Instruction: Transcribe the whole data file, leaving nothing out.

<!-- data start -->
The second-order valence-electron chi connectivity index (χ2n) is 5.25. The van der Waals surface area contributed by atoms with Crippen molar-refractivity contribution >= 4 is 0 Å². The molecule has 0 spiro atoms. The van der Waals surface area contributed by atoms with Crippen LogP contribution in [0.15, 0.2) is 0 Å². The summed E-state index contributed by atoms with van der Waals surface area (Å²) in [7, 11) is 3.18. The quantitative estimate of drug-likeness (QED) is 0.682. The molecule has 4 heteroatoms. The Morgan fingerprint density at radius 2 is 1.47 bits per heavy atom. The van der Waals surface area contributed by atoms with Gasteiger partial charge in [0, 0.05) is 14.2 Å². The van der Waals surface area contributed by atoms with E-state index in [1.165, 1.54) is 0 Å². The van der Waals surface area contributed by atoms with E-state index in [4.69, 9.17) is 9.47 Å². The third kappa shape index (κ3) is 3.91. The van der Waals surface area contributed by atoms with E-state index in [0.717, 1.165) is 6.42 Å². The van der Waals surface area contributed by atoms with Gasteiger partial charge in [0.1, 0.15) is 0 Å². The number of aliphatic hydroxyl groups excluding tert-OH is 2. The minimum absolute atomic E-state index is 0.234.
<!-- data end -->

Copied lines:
The second-order valence-electron chi connectivity index (χ2n) is 5.25. The van der Waals surface area contributed by atoms with Crippen molar-refractivity contribution >= 4 is 0 Å². The molecule has 0 spiro atoms. The van der Waals surface area contributed by atoms with Crippen LogP contribution in [0.15, 0.2) is 0 Å². The summed E-state index contributed by atoms with van der Waals surface area (Å²) in [7, 11) is 3.18. The quantitative estimate of drug-likeness (QED) is 0.682. The molecule has 4 heteroatoms. The Morgan fingerprint density at radius 2 is 1.47 bits per heavy atom. The van der Waals surface area contributed by atoms with Gasteiger partial charge in [0, 0.05) is 14.2 Å². The van der Waals surface area contributed by atoms with E-state index in [1.165, 1.54) is 0 Å². The van der Waals surface area contributed by atoms with E-state index in [4.69, 9.17) is 9.47 Å². The third kappa shape index (κ3) is 3.91. The van der Waals surface area contributed by atoms with E-state index in [0.717, 1.165) is 6.42 Å². The van der Waals surface area contributed by atoms with Gasteiger partial charge in [0.1, 0.15) is 0 Å². The number of aliphatic hydroxyl groups excluding tert-OH is 2. The minimum absolute atomic E-state index is 0.234.